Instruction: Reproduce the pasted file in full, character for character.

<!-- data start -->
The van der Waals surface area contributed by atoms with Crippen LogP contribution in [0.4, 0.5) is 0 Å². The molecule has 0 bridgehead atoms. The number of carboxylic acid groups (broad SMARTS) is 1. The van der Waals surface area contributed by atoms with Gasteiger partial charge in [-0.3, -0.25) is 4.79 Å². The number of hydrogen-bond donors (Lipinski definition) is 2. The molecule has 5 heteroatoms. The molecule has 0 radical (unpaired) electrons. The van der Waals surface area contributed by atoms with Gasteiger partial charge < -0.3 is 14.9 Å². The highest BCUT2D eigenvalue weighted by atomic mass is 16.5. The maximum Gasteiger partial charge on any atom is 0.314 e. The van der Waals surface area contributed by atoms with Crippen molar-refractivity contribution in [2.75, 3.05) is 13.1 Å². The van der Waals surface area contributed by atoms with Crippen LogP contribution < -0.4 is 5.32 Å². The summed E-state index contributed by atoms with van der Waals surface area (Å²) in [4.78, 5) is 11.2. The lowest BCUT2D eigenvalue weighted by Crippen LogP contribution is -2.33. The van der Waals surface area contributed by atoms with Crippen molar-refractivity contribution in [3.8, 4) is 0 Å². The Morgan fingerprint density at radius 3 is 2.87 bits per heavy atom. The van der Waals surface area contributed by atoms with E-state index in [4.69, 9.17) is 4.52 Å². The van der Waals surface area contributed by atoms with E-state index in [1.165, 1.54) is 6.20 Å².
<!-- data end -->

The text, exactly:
The van der Waals surface area contributed by atoms with Crippen LogP contribution in [0.4, 0.5) is 0 Å². The molecule has 0 bridgehead atoms. The number of carboxylic acid groups (broad SMARTS) is 1. The van der Waals surface area contributed by atoms with Gasteiger partial charge in [-0.3, -0.25) is 4.79 Å². The number of hydrogen-bond donors (Lipinski definition) is 2. The molecule has 5 heteroatoms. The molecule has 0 radical (unpaired) electrons. The van der Waals surface area contributed by atoms with Gasteiger partial charge < -0.3 is 14.9 Å². The highest BCUT2D eigenvalue weighted by atomic mass is 16.5. The maximum Gasteiger partial charge on any atom is 0.314 e. The van der Waals surface area contributed by atoms with Crippen molar-refractivity contribution in [2.75, 3.05) is 13.1 Å². The van der Waals surface area contributed by atoms with Crippen LogP contribution < -0.4 is 5.32 Å². The summed E-state index contributed by atoms with van der Waals surface area (Å²) in [4.78, 5) is 11.2. The lowest BCUT2D eigenvalue weighted by Crippen LogP contribution is -2.33. The van der Waals surface area contributed by atoms with Crippen molar-refractivity contribution in [3.8, 4) is 0 Å². The Morgan fingerprint density at radius 3 is 2.87 bits per heavy atom. The van der Waals surface area contributed by atoms with E-state index in [4.69, 9.17) is 4.52 Å². The van der Waals surface area contributed by atoms with E-state index in [1.165, 1.54) is 6.20 Å².